Lightsaber duels transport UMass to a galaxy far, far away

The Draglagos Jedi Academy aims to turn the antagonism of the lightsaber duel, a notorious big-screen stunt, into a collaborative pastime


(Alex Qi poses with one of Frank Catalano’s lightsabers, exchanging his PVC saber for a red, light-up blade. Photo submitted by Rebekah Panaro.)

Every Saturday and Sunday evening, Frank Catalano heads to the campus pond armor-clad, donning a medium to heavy grade fencing mask, a pair of men’s lacrosse gloves and a Jedi robe, a black, floor-length toga fit for a galaxy far, far away. 

“I’ve lived inside of Star Wars since my childhood,” he says, “I brought my light-sabers with me [to college] because I knew there was no way I was the only one.” 

Catalano’s instinct was right. At UMass, he found the nascent Draglagos Jedi Academy, a hyperlocal Discord server for Star Wars enthusiasts, and began recruiting its members to scrimmage on the weekends. Logging onto the server for the very first time, he announced to his peers assuredly “your Jedi Master has arrived.” 

He didn’t know then that the group’s founder, Rebekah Panaro, had seen him earlier in the semester carrying his lightsaber conspicuously across campus and created the group as a ruse to befriend him.

“When I came back to campus, I saw Frank on my friends’ [Snapchat] stories prancing around [Orchard Hill] with his lightsaber,” she says, “and I thought, you know, ‘who is this guy?’ I think that’s what everyone thinks when they first see him, but I just knew we had to meet.” 

Panaro input keywords into a fantasy name generator and promoted the newly minted Draglagos in several UMass-based subReddits, including the Orchard Hill forum, crossing her fingers until Catalano arrived. The ruse worked, not only attracting Catalano but to securing the group’s now more than 40 members. 

20 padawans, or apprentices, joined the Draglagos’s first Duel Day, the majority of them having never fenced in their lives. They train in open, shared spaces– besides the pond, at the base of Orchard Hill, in the Campus Center basement– and aim to turn the antagonism of the lightsaber duel, a notorious big-screen stunt, into a collaborative pastime. 

“We meet and we duel, and we come prepared not to hurt each other but to help each other,” says Catalano. “We wear the gear to make sure we’re safe, and we wear masks to be healthy, but we just want everyone to have some fun and enjoy spending time together.” 

Catalano’s investment in dueling remains unrivaled by any of his peers– while most duelers don’t own a single lightsaber. He owns four, some automated, others dual-bladed, others still voice-activated, a feature he configured himself fiddling with the saber’s circuit board. 

Catalano has ADHD and says dueling “helps me get through the day,” but he recognizes a collection of equipment like his isn’t financially feasible for most college students. He often lends his sabers to other Draglagos members, his padawans, but recently they’ve found an alternative solution.

(Draglagos founder Rebekah Panaro poses with her light-up lightsaber. Photo submitted by Panaro.)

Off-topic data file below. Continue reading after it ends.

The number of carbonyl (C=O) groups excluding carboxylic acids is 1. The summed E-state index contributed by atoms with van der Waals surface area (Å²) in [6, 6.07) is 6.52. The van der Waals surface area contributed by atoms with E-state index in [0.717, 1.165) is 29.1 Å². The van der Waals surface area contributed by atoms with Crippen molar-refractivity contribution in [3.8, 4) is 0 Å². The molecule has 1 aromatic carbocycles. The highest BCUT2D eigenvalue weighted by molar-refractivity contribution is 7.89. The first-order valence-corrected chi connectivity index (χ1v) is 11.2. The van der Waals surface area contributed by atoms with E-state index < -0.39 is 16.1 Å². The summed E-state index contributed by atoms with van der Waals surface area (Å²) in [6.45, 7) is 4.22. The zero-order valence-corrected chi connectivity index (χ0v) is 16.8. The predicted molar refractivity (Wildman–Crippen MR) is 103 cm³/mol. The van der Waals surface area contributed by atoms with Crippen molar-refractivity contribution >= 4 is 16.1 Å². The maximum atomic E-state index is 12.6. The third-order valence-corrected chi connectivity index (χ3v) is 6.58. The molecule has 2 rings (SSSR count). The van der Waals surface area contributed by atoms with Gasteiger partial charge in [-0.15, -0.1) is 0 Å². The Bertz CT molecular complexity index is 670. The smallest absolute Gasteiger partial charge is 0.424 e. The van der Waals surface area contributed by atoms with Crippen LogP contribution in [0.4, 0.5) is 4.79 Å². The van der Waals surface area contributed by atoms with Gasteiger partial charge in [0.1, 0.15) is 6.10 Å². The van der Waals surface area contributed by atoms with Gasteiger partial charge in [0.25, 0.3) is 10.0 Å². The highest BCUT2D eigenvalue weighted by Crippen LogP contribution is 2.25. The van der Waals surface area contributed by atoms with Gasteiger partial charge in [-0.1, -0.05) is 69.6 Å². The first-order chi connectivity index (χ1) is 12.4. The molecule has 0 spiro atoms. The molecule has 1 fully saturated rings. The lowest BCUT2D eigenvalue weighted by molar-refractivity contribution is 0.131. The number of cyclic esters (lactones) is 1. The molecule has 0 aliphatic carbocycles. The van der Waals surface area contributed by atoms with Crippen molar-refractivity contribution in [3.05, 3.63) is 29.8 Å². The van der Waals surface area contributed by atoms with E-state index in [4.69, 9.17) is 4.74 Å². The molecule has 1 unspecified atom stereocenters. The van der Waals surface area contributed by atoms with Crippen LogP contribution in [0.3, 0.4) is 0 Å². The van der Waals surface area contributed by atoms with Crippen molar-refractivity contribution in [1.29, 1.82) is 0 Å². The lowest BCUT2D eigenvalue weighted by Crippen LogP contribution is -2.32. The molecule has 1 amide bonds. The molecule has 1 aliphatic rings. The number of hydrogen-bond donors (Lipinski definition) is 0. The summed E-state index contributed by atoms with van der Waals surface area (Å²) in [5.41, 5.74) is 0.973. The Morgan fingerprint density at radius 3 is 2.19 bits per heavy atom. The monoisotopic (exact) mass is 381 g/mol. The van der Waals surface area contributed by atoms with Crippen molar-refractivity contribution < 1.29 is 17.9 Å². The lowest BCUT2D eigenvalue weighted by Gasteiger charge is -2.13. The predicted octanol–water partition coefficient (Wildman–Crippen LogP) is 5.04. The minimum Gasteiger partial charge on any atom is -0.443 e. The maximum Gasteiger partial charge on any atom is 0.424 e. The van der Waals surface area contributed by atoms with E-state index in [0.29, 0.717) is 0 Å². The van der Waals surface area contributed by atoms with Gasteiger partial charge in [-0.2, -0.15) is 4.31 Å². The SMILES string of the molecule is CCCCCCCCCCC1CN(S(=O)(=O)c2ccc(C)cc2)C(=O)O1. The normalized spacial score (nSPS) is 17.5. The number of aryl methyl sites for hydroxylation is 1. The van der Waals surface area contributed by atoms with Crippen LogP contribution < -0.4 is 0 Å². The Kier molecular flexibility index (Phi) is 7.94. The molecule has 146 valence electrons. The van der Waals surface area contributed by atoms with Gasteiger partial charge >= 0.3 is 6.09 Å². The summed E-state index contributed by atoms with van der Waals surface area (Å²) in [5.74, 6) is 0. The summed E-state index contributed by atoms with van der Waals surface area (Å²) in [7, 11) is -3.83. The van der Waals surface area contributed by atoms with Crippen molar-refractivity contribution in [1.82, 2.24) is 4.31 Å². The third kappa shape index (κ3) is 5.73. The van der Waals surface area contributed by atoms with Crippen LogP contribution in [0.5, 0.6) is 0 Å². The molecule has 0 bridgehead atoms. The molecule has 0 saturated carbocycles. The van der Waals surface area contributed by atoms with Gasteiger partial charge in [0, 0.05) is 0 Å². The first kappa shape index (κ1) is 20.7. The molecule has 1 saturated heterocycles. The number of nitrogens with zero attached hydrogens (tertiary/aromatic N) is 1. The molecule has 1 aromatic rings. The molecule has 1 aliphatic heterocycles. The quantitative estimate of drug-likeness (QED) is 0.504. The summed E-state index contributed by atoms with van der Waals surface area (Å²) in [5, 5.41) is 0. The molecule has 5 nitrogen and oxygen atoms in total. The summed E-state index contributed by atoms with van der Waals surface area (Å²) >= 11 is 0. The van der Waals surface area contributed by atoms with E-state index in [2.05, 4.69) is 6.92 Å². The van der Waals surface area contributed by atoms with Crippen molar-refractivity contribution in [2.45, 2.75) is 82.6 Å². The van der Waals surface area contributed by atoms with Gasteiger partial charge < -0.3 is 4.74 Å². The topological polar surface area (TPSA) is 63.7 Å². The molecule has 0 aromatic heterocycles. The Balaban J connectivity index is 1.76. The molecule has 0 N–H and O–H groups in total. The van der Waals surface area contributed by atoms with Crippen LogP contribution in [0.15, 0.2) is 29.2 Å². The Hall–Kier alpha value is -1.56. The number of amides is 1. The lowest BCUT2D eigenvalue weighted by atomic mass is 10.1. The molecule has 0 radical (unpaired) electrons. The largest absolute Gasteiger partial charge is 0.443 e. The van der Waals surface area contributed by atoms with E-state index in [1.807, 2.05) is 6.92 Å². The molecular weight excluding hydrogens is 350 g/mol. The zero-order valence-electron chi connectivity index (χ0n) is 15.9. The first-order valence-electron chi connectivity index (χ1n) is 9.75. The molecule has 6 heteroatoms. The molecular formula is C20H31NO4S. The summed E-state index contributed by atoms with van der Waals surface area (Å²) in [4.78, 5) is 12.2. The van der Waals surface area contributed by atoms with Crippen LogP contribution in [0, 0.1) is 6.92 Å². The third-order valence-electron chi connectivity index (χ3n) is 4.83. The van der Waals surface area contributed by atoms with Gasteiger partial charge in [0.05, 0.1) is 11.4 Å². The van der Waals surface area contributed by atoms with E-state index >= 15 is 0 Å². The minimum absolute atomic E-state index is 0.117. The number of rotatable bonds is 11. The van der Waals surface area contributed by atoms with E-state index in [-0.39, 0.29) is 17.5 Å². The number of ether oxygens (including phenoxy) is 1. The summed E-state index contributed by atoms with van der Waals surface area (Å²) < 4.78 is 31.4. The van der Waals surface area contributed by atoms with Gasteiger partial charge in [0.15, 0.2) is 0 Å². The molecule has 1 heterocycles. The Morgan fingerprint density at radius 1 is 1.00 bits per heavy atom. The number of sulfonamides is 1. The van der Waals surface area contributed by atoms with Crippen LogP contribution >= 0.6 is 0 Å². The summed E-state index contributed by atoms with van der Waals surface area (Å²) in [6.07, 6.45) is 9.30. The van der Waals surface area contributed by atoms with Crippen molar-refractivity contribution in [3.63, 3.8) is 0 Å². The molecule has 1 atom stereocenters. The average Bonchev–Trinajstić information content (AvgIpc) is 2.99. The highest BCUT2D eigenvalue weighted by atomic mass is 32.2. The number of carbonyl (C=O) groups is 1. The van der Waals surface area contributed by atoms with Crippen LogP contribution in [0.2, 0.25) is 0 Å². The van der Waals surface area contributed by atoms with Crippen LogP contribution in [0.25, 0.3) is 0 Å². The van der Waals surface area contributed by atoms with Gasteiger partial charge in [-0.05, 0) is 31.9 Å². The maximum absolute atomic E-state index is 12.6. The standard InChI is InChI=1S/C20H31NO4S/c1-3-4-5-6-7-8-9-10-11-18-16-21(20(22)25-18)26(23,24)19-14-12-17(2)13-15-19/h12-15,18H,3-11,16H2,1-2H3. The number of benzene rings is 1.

In early March, Panaro and Alex Qi, a junior economics major, visited the Hadley Home Depot and, using a 33-inch PVC pipe and an aluminum pop-up drain, fashioned their first makeshift saber. It holds up in combat, says Qi, adding he “knows it’s very possible for dueling to become inaccessible, but $30 options from a hardware store down the street mean everyone can participate.” 

“Maybe it doesn’t light up or make cool sounds, but you’ll learn the basic motions and feel like you’re being included,” says Qi. Inclusion is the goal, he says, when “we know what it’s like to feel excluded or unwanted or looked at like we have five heads.”

Last month, Catalano and another student were verbally accosted by a motorist while dueling near the Campus Pond. The driver yelled at them to “shove that [lightsaber] up your ass,” Catalano recalls, sharing he’s happy none of his other peers were present during the incident but not surprised by its occurrence.  

“I like being myself,” Catalano says. “Some people will laugh at us, yell mean things out of their cars as they pass by, but if you don’t like it, I don’t care.” 

Panaro says her first time dueling was a lesson in forbearance– “they’re staring, just looking and shaking their heads, and you can tell that they’re judging us” she says. 

“Some people will even use [social media] as a tool just to laugh at us,” says Panaro, but she says her goal is to help students with a fanaticism for fantasy feel “protected and included when mainstream campus life ostracizes them or makes them feel like they don’t belong.” 

In the meantime, she says, the Draglagos will continue practicing, recruiting padawans and pursuing the “beauty and precision” of George Lucas’s original intergalactic dance, the lightsaber duel. 

“I try not to focus on what goes on around us because I’m having fun,” Panaro says. “Weirder things have happened at UMass.”


Email Rebeca at [email protected] or follow her on Twitter @RebecaPereiraa.

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